lecturer can specify three levels of preference regarding his availability to
give a lecture: “want”, “could”, “cannot”.
For the formulation of the model the following hard constraints are considered:
- No lecturer can teach more than one class session per period, and his
availability schedule must be taken into account.
- Clashes between course sessions belonging to the same level (in some curriculum)
are not allowed.
- Each session of a course must be scheduled in a classroom of the appropriate
type, taking into account room availability.
- For each course, no more than one session per day can be scheduled.
Moreover, the following weak constraints are included as an objective function
in our model:
- The preference schedule of all lecturers should be satisfied.
- Clashes between courses of different levels should be penalized, according
to the distance between these levels.
The model was implemented as a computational tool to support the timetabling
process at EPN. This tool comprehends a database system for data collection
and report making, and a computation module based on the C++ programming
language, which makes use of the SCIP solver libraries [A09]. The system is
accessed via a web interface and can be configured to execute the computations
remotely at MODEMAT’s HPC facilities.
Table 5 depicts some results obtained in computational experiments on twelve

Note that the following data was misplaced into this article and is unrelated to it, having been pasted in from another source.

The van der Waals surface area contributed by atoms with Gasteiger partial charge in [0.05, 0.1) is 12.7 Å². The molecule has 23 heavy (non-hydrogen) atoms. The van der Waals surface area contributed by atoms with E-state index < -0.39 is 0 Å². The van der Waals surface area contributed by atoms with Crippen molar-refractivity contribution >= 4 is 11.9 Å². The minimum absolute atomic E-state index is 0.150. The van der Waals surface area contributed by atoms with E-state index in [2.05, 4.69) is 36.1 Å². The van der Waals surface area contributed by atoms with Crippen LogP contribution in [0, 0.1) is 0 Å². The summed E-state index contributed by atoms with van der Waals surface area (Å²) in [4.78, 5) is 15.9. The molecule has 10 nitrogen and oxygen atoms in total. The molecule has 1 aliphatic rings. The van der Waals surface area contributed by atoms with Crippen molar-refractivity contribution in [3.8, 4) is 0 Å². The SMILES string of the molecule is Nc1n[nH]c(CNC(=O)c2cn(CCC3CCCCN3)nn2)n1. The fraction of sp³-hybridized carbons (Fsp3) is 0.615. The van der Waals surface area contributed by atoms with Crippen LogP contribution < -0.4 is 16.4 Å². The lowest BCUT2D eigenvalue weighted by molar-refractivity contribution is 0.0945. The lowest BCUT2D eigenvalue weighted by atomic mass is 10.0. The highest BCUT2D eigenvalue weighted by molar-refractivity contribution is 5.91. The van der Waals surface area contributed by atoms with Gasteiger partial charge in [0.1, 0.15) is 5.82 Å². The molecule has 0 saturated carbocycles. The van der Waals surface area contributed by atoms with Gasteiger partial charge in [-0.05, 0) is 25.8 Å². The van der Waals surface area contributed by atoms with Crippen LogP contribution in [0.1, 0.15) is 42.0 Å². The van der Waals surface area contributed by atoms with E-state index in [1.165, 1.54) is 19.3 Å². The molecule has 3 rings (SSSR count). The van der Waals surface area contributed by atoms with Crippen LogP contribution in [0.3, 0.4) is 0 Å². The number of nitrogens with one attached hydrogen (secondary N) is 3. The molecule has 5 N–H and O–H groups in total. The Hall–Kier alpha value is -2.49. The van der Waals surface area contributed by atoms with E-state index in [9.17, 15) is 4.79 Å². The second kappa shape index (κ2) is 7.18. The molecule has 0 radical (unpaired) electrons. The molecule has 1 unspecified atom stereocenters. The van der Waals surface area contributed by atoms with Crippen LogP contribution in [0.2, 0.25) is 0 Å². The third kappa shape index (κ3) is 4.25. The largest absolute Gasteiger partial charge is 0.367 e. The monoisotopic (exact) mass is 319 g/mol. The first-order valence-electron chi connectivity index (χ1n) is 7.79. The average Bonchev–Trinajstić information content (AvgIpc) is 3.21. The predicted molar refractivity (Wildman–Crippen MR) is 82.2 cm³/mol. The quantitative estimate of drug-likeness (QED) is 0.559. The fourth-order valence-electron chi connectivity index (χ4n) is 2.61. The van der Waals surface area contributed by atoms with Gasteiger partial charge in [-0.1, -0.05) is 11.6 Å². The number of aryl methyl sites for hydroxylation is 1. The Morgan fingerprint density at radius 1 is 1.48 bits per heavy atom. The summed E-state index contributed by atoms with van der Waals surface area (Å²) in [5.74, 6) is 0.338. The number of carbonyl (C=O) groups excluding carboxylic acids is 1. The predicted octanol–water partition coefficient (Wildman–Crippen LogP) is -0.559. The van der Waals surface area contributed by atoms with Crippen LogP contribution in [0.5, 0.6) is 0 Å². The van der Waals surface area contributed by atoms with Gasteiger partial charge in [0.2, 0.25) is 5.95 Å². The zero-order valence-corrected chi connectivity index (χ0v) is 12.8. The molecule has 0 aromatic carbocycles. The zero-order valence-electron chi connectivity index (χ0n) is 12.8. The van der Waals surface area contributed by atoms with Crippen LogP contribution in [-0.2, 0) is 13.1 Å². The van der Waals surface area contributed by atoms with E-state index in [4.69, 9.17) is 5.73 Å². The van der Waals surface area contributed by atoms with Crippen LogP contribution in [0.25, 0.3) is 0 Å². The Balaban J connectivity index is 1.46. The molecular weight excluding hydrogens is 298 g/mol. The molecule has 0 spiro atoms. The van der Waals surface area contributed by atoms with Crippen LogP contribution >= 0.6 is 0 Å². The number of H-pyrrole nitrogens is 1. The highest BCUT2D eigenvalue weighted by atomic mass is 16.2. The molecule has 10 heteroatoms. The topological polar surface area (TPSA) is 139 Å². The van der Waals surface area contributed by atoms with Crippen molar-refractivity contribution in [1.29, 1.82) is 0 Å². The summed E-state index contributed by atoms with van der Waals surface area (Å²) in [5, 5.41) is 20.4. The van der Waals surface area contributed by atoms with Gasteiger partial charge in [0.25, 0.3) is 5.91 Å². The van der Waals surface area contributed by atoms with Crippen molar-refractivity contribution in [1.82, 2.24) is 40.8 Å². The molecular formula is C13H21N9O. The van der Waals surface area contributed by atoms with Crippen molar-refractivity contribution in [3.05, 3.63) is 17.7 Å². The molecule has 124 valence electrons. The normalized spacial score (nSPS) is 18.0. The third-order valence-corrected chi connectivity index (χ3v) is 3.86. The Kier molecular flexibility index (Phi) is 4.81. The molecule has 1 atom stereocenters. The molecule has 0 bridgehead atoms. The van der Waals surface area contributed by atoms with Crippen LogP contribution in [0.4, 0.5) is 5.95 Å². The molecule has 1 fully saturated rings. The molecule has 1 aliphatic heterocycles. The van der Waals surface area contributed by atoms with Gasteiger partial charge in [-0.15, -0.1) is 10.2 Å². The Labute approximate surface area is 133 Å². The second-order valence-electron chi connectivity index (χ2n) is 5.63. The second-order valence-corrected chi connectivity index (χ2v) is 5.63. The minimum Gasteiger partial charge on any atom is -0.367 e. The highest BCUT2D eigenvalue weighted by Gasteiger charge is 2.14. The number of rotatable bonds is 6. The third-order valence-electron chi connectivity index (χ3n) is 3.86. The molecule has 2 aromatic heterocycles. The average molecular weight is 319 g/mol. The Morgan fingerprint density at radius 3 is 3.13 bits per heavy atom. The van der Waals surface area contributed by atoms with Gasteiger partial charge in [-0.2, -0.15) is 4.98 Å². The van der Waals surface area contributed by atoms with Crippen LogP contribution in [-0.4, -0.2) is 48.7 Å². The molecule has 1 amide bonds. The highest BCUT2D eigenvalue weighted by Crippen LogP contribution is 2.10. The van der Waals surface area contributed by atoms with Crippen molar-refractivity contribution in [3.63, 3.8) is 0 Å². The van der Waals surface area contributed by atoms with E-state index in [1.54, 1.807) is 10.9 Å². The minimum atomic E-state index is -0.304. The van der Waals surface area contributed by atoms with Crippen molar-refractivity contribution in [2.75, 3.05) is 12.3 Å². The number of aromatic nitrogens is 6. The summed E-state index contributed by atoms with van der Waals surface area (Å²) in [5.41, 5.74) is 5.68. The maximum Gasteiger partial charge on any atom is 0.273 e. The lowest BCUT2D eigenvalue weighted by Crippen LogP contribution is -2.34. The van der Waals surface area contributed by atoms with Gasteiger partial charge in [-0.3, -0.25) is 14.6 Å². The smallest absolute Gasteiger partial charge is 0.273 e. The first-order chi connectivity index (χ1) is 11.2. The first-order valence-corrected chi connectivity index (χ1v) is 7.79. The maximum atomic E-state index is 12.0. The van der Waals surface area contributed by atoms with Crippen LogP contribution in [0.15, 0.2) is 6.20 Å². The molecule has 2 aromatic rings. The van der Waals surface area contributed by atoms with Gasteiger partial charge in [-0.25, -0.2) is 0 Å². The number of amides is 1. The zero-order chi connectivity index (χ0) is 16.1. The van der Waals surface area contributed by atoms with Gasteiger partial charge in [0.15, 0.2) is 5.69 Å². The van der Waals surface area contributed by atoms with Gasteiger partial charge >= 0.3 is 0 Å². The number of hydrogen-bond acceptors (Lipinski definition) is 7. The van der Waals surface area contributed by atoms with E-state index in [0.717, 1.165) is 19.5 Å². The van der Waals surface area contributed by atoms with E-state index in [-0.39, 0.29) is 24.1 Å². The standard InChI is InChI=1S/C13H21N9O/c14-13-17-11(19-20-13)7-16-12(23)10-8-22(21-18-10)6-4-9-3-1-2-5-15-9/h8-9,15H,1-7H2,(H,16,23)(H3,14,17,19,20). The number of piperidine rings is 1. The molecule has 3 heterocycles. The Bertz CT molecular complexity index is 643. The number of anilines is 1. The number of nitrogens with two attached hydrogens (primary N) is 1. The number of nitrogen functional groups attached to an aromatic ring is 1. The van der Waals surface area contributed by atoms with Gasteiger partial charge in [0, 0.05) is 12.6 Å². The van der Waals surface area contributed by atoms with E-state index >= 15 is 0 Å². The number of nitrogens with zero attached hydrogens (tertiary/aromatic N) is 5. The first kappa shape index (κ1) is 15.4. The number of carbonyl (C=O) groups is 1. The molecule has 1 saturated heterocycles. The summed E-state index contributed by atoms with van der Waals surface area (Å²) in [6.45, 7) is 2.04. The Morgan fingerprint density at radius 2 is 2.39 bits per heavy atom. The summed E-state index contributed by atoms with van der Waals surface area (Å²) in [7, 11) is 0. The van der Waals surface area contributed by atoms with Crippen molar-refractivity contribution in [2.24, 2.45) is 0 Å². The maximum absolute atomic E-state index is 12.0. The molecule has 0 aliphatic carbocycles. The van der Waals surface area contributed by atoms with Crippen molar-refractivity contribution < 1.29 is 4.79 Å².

problem instances. Instances 10 to 12 are real-world instances corresponding to
three academic semesters at EPN. The other instances were obtained by simplification
of the real instances in several ways. For example, the number of offered
careers or courses was reduced. Practical problem instances involve around 100,000 binary variables and between 1.5 and 2 million constraints. None of the
instances could be solved to optimality using SCIP in its standard configuration.
In fact, for two of the three real-world instances, SCIP was not able to compute
a feasible solution between the prescribed time timit of two hours. A sequential
insertion and a local improvement heuristic were devised to feed the solver with
an initial solution at the root of the branch-and-bound tree. However, in most
test instances, this initial solution could not be further improved by the solver
within a reasonable computing time horizon. The main difficulty to overcome is
the obtention of good lower bounds. Further results are reported in [HT14, H14].
- [A09] T. Achterberg. SCIP: Solving Constraint Integer Programs. Mathematical
Programming Computation, Vol. 1(1):1–41, 2009.
- [BP02] E. Burke and S. Petrovic. Recent Search Directions in Automated Timetabling. European Journal of Operational Research, Vol. 140(2):266–280, 2002.
- [H14] María Belén Heredia. Modelo de programación lineal entera para la generación
de horarios de clase en la universidad. Graduate Thesis in Mathematical
Engineering, Escuela Politécnica Nacional, 2014.
- [HT14] María Belén Heredia and Luis M. Torres. An Integer Programming
Model for Scheduling Classes at the Escuela Politécnica Nacional in Quito.
Proceedings of the VIII Workshop on Applied Combinatorial Optimization
ALIO/EURO 2014, Montevideo, Uruguay, 2014.
- [S99] A. Shaerf. A Survey of Automated Timetabling. Artificial Intelligence
Review, Vol. 13(2):87–127, 1999.